The changing face of Arabian dust storms
01 June 2023
Published online 17 May 2023
An Earth-sized planet found orbiting a red dwarf star likely experiences strong volcanic activity, but may also have hospitable regions.
Finding exoplanets requires clever detective work. The best way to spot the planets orbiting distant stars is by looking for transit signatures: dips in brightness as the planet passes between us and the star. The smallest, dimmest stars, called M dwarfs, provide great opportunities, because their planets often have short orbital periods of a few days, and transit signatures are more pronounced than for bigger stars.
Now, an international team, led by Björn Benneke, at the University of Montréal, Canada, has observed an Earth-sized planet orbiting the M dwarf LP791-18, one of the smallest stars known to host planets. LP791-18 was already known to host a hot planet b, which orbits close to the star in less than a day, and a larger ‘sub-Neptune’ planet c that orbits in five days.
The new planet, LP791-18d (or planet d), is extremely close to Earth’s size and mass, but the similarities end there. It orbits between the other two planets in just 2.75 days and is tidally locked, meaning one side permanently faces the star, while the other is in permanent darkness.
Most interestingly, the gravitational pull of the large planet c prevents planet d from having a perfectly circular orbit. As a result, planet d gets squashed and stretched during its orbit, creating friction within the interior. This process, called tidal heating, probably causes strong volcanic activity on planet d’s surface.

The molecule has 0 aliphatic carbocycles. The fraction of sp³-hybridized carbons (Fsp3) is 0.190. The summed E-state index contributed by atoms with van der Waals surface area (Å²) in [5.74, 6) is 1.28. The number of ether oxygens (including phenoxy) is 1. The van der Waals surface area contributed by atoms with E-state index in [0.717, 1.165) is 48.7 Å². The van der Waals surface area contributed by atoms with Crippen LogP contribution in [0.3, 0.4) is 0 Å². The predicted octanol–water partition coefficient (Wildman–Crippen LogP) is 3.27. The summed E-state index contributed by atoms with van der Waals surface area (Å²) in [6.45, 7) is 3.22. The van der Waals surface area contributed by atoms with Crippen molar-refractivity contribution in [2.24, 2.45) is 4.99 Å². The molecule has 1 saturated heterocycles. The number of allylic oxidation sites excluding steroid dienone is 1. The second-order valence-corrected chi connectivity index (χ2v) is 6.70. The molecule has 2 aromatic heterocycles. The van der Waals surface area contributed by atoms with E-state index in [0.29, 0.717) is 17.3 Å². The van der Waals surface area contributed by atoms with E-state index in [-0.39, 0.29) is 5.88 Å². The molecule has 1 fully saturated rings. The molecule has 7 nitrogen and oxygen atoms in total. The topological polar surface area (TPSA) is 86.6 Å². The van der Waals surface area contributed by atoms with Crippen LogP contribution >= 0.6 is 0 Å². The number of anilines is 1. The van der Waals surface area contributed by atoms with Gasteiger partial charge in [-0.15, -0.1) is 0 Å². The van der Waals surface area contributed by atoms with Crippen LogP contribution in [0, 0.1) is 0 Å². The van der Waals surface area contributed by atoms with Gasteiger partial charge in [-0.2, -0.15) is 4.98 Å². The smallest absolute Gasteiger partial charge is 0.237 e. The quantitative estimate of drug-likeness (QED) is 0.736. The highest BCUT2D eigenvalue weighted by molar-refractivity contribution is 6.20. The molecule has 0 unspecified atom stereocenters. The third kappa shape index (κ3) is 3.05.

“Planet d likely has an atmosphere of volcanic gases like CO2 and sulfur dioxide,” says Benneke. “Water may condense and freeze into a thick ice glacier on the permanent night side of the planet. But liquid water might exist near the terminator – the boundary between dayside and nightside – giving a region possibly like Iceland with ice, water and lots of volcanic activity.”
Benneke and co-workers first suspected the presence of planet d when they saw extra transit signatures in data from the infrared Spitzer Space Telescope, which observed LP791-18 for 127 hours. They then gathered and combined data from more than 10 different telescopes in space and on the ground until they had 72 transit observations.
Among the many scientists contributing to the study were two from the Middle East. Mohamad Ali-Dib at New York University Abu Dhabi was involved in modelling the tidal heating of the planet’s interior. Meanwhile, Zouhair Benkhaldoun at Cadi Ayyad University, provided ground-based observations from Oukaïmeden Observatory in the Atlas Mountains of Morocco, which helped in measuring the mass of planet d.
Benneke and co-workers look forward to learning more about the LP791-18 system using the powerful eyes of the James Webb Telescope. “The larger planet c will be observed this summer,” he says. “We hope to get observations of the exo-Earth LP791-18d as well next year.”
Peterson, M.S. et al. A temperate Earth-sized planet with tidal heating transiting an M6 star. Nature https://doi.org/10.1038/s41586-023-05934-8 (2023).